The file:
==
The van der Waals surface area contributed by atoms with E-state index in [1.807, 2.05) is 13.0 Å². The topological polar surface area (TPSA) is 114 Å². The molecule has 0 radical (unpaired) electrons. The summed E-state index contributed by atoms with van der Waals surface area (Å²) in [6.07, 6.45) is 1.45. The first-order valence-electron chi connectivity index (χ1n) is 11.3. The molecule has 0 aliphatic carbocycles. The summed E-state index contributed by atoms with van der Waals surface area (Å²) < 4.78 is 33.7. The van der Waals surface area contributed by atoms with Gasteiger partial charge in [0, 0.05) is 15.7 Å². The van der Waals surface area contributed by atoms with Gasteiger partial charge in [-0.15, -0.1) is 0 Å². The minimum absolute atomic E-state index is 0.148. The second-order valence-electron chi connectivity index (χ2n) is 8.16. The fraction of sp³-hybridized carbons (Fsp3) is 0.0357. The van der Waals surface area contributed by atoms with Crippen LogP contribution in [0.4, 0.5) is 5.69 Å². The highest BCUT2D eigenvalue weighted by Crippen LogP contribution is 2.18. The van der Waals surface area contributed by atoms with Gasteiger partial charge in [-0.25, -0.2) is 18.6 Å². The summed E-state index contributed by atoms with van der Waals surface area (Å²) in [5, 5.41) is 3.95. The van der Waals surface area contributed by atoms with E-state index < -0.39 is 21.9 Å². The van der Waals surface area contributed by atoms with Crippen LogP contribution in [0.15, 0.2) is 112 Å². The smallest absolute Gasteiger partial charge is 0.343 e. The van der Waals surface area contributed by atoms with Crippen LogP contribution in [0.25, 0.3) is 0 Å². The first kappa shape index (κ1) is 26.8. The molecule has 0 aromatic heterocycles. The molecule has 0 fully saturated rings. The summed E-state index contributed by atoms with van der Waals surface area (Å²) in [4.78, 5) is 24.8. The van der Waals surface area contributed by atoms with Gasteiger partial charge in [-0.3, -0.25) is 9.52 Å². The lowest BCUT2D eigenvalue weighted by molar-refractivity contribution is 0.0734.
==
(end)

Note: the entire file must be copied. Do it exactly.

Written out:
The van der Waals surface area contributed by atoms with E-state index in [1.807, 2.05) is 13.0 Å². The topological polar surface area (TPSA) is 114 Å². The molecule has 0 radical (unpaired) electrons. The summed E-state index contributed by atoms with van der Waals surface area (Å²) in [6.07, 6.45) is 1.45. The first-order valence-electron chi connectivity index (χ1n) is 11.3. The molecule has 0 aliphatic carbocycles. The summed E-state index contributed by atoms with van der Waals surface area (Å²) < 4.78 is 33.7. The van der Waals surface area contributed by atoms with Gasteiger partial charge in [0, 0.05) is 15.7 Å². The van der Waals surface area contributed by atoms with Gasteiger partial charge in [-0.15, -0.1) is 0 Å². The minimum absolute atomic E-state index is 0.148. The second-order valence-electron chi connectivity index (χ2n) is 8.16. The fraction of sp³-hybridized carbons (Fsp3) is 0.0357. The van der Waals surface area contributed by atoms with Crippen LogP contribution in [0.4, 0.5) is 5.69 Å². The highest BCUT2D eigenvalue weighted by Crippen LogP contribution is 2.18. The van der Waals surface area contributed by atoms with Gasteiger partial charge in [-0.25, -0.2) is 18.6 Å². The summed E-state index contributed by atoms with van der Waals surface area (Å²) in [5, 5.41) is 3.95. The van der Waals surface area contributed by atoms with E-state index < -0.39 is 21.9 Å². The van der Waals surface area contributed by atoms with Crippen LogP contribution in [0.15, 0.2) is 112 Å². The smallest absolute Gasteiger partial charge is 0.343 e. The van der Waals surface area contributed by atoms with Crippen LogP contribution in [0.25, 0.3) is 0 Å². The first kappa shape index (κ1) is 26.8. The molecule has 0 aromatic heterocycles. The molecule has 0 fully saturated rings. The summed E-state index contributed by atoms with van der Waals surface area (Å²) in [4.78, 5) is 24.8. The van der Waals surface area contributed by atoms with Gasteiger partial charge in [-0.3, -0.25) is 9.52 Å². The lowest BCUT2D eigenvalue weighted by molar-refractivity contribution is 0.0734.